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July 29, 2014 | NPR · House and Senate negotiators reached a compromise, $17 billion agreement to improve medical care for veterans. The deal comes in the final week before Congress leaves town for a monthlong recess.
 
July 29, 2014 | NPR · Washington Post reporter Liz Sly tells Renee Montagne that U.S. arms may be flowing to moderate Syrian rebels, but the aid seems to be too little too late to affect the course of the civil war.
 
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July 28, 2014 | NPR · The militant group threatens to kill parents who immunize their children. As a result, polio has come roaring back in Pakistan. Eradication now hinges on whether the country can control the virus.
 

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July 28, 2014 | NPR · A new salvo has been fired in the fight over teacher tenure. A group led by former TV anchor Campbell Brown filed a complaint in New York state court, arguing that tenure laws are preventing the state from providing every child with the "sound, basic education" its constitution guarantees.
 
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July 28, 2014 | NPR · Why are so many low-income and minority kids getting second-class educations in the U.S.? That question is at the center of the heated debate about tenure protections and who gets them.
 
July 28, 2014 | NPR · Only one movie in July, Transformers: Age of Extinction, has broken the 100 million mark during its opening weekend. Box office receipts all summer have proven anemic. Paul Dergarabedian, a senior media analyst with RENTRAK, talks to Audie Cornish about the box office slump.
 

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July 26, 2014 | NPR · Hezbollah has been a longtime ally of Hamas, but during this most recent conflict between Israel and Gaza they've taken a sideline role. NPR's Scott Simon talks to the BBC's Kim Ghattas in Beirut.
 

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July 27, 2014 | NPR · Fighting in Ukraine near the crash site of Malaysia Airlines Flight MH17 has international investigators staying away. NPR's Arun Rath talks with OSCE's Michael Bociurkiw about the investigation.
 

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Election 2012

Nov 7, 2012 — A closely watched vote on food labeling ends at California's ballot box, but supporters of genetically modified food labeling say a new food movement is just getting warmed up. Labeling supporters were far outspent by opponents like major food companies Monsanto and Kraft.
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Nov 7, 2012 — Throughout election night 2012, NPR was bustling with a decidedly calm team of journalists and staff covering all the results. Take a look at some of the pictures captured from the evening.
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Nov 6, 2012 — A map and key of NPR's Election Night 2012 team working out of Studio 4A, our storied command center at NPR Headquarters in Washington, D.C.
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Nov 5, 2012 — On election night, NPR reporters won't be the only ones sending out up-to-the-minute news and insights from NPR HQ. Our Social Media Team will host a group of analysts and students to post up in our board rooms and blog, Tweet, crunch numbers and live-sketch what's happening at NPR.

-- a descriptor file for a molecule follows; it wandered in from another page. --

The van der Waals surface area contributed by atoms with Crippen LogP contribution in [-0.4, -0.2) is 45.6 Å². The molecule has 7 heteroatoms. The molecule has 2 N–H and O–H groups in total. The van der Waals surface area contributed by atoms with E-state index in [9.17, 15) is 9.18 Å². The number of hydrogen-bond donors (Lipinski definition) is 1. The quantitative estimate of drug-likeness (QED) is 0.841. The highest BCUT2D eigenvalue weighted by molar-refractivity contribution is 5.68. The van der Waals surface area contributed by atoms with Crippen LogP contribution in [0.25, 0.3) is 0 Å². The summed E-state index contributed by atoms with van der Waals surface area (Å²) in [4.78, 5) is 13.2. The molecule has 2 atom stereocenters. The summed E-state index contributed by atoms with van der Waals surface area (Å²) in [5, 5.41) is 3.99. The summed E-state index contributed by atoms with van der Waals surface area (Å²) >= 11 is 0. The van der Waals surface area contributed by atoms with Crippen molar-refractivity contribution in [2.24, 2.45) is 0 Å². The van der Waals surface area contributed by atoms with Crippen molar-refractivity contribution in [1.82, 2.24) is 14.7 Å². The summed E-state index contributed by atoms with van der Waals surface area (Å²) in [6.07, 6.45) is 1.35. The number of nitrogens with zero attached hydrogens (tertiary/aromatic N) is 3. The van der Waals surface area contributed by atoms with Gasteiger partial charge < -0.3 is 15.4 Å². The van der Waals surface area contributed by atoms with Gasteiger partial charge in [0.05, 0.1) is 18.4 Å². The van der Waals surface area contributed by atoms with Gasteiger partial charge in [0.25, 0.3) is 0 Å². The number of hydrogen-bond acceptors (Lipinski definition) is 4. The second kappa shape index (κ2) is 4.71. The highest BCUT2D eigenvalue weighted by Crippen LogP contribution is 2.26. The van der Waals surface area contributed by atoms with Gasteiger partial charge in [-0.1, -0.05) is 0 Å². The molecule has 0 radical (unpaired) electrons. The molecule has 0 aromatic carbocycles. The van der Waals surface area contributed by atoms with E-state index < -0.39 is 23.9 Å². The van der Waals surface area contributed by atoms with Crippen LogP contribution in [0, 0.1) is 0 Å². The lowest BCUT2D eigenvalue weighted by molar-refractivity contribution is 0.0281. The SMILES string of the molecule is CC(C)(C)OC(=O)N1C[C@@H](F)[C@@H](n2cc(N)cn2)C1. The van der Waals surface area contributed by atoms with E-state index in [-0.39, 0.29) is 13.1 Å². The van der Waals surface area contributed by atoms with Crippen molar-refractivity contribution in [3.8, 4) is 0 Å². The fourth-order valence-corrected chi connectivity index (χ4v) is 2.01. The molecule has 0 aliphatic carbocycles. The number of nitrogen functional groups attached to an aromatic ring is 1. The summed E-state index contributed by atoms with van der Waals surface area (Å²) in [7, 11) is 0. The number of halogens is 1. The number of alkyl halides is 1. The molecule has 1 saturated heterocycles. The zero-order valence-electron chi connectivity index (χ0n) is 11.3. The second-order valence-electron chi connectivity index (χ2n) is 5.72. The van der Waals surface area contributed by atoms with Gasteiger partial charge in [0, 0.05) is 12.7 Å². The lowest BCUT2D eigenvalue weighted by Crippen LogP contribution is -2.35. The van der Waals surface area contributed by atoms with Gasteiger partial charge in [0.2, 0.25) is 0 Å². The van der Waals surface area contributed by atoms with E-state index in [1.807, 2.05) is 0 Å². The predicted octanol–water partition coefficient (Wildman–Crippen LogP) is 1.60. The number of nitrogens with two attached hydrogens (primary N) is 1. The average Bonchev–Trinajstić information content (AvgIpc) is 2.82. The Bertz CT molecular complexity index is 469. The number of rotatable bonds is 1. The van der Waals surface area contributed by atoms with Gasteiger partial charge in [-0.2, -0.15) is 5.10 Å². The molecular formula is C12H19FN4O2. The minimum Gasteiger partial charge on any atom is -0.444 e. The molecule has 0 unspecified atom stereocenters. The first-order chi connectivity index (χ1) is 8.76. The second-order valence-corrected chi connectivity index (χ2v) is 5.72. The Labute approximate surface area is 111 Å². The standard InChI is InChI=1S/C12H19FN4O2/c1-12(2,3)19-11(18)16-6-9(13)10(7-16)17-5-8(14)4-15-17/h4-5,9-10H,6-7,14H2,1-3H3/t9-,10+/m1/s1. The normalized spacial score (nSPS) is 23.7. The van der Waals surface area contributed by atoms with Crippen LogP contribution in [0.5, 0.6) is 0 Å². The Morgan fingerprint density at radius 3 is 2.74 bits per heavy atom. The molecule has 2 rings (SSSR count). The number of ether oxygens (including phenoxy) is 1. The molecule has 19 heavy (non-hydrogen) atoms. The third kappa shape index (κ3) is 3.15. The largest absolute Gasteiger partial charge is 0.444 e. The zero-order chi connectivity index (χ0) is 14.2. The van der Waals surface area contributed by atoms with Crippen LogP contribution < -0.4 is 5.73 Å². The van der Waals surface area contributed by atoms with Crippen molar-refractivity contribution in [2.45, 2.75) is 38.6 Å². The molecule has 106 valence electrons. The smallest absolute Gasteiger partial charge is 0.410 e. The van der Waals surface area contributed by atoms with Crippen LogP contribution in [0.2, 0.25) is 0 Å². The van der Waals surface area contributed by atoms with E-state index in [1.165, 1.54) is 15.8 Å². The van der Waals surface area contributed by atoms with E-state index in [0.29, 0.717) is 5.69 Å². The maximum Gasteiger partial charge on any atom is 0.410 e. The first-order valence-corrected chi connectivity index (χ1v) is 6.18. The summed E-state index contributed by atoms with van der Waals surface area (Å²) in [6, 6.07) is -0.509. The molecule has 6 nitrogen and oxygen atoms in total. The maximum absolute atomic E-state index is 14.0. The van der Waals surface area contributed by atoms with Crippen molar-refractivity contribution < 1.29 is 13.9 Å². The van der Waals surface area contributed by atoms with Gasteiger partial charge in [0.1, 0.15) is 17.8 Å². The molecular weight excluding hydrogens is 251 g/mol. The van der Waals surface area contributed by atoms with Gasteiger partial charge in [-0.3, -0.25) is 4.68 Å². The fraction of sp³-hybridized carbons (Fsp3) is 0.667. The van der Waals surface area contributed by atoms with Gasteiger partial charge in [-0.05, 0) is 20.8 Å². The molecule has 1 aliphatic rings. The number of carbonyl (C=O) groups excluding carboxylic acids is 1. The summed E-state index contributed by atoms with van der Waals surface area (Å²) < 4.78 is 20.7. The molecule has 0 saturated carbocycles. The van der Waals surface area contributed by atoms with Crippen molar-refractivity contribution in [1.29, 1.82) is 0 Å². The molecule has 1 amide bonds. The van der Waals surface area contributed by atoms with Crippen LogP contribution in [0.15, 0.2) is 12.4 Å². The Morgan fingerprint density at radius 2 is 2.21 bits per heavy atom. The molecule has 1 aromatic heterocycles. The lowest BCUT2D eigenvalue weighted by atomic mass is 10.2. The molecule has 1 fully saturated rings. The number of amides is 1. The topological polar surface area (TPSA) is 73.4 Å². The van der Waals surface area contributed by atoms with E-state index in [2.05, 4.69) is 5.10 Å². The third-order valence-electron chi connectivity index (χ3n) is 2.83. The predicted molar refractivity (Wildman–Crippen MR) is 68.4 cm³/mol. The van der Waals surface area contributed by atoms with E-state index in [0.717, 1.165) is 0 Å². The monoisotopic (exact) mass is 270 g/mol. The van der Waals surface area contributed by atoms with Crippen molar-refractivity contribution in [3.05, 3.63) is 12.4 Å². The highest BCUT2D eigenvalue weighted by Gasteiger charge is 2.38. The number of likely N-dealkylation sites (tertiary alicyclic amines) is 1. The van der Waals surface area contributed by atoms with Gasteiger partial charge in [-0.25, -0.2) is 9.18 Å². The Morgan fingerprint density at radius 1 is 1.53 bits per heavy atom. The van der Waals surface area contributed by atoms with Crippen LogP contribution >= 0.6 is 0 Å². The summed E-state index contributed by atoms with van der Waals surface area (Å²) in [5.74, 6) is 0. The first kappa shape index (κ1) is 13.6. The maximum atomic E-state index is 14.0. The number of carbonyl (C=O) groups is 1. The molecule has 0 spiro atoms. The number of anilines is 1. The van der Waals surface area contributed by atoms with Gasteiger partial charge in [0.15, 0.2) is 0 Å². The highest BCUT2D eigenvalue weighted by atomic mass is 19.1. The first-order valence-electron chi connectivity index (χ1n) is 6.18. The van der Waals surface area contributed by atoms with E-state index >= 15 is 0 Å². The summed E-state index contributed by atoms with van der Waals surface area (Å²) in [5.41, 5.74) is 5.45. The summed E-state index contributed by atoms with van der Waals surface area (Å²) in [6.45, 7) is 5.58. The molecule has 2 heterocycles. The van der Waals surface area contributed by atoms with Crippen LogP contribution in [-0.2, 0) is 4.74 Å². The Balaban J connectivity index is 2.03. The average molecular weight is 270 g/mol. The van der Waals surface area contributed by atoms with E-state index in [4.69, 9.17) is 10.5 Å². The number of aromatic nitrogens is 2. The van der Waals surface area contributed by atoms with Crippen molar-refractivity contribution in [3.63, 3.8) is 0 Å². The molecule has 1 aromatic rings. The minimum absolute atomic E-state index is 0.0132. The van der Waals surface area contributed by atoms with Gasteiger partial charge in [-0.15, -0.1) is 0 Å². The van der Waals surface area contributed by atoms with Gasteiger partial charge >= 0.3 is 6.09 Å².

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Nov 5, 2012 — GOP challenger Mitt Romney has been walking a tightrope — appearing to moderate his position on the one hand, while maintaining a strict anti-abortion stance on the other.
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Nov 2, 2012 — Revisit highlights from the 2012 presidential campaign through the eyes of our journalists.
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Nov 1, 2012 — Audience surveys find that many of you dislike interviews with ordinary voters (especially if it's with someone you disagree with). I agree that the practice, born out of American populism, is overdone on NPR and in the mainstream media. This is sure to get me in trouble with the American journalism fraternity, but no one else in the world does what we do.
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Oct 28, 2012 — Freshman Republican Joe Walsh's bombastic rants frequently get him into trouble, even with members of his own party. He's facing a tough Democratic opponent in Iraq War veteran Tammy Duckworth, who lost both of her legs in combat.
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Oct 19, 2012 — For all the attention on female voters, the gender gap is no less among white men. They voted in large numbers against Barack Obama four years ago, and are expected to do so again this year. At a motorcycle festival in Florida, some of these voters weigh in on the GOP ticket and the election.
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Oct 10, 2012 — States in the Deep South traditionally vote Republican in every presidential election. However, a string of "blue" counties curve through Mississippi, Alabama and Georgia. And the reason for this political anomaly seems to lie with ancient oceans and dead plankton.
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more Election 2012 from NPR